I don't know about where you are, but the weather here has been bitter lately, and though the days are getting longer I find myself wondering when I can hope to see the gentler temperament of spring. Well, not long till we can find out, for February 2nd is the day of Candlemass, which has also become known (in the US at least) as Groundhog Day. The tradition around this is said to stem from an old Scottish rhyme, which goes:
As the light grows longer
The cold grows stronger
If Candlemas be fair and bright
Winter will have another flight
If Candlemas be cloud and snow
Winter will be gone and not come again
In cities around the US, this is the day that the local groundhog becomes fortune teller of the weather. When the groundhog comes out of his burrow on February 2nd, after his cosy winter's hibernation, it's said that he looks for his shadow. If he sees it then there's six more weeks of winter to come (so he heads back to bed), but if he doesn't then spring is just around the corner and he starts out to begin his year. This tradition harks back to the 1800's when it was brought to America by German immigrants who believed that the emergence of hibernating animals like badgers and hedgehogs foretold the coming of spring. The best known groundhog is Punxsutawney Phil (of Punxsutawney, Pennsylvania) who rose to international fame after co-starring alongside Bill Murray in the 1993 film Groundhog Day.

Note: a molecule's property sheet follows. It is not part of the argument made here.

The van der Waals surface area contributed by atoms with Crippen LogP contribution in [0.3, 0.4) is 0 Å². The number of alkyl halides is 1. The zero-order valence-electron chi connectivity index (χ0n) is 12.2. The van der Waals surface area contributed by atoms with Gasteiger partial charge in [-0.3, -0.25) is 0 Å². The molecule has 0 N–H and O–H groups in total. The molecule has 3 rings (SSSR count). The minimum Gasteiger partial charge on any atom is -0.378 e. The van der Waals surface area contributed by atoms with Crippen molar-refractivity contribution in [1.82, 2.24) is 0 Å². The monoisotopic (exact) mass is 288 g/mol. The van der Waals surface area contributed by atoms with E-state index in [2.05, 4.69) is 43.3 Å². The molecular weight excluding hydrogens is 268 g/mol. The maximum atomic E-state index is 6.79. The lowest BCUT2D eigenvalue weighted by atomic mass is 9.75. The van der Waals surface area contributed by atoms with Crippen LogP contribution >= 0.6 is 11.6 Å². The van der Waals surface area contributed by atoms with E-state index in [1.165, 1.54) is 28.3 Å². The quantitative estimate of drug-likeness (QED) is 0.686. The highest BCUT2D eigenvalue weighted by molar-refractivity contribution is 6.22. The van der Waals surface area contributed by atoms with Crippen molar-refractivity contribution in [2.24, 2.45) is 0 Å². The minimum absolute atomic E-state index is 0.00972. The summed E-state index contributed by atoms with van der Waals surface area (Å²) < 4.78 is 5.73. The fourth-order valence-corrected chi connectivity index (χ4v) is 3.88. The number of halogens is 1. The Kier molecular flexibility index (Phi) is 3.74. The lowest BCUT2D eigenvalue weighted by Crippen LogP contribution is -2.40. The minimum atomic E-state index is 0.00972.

Shadow or no, astronomically, spring doesn't begin until the equinox (the halfway point between the longest and shortest days of the year) around March 21st, but luckily that doesn't have to stop us enjoying some cheerful spring blossom like the tulips, irises and hyacinth in our spring range.
February 2nd is also the date of the pagan spring festival Imbolc and the French pancake day, la Chandeleur, also known as Fête de la Lumière (festival of light) — see the previous post, on Pancake Day, for more on this.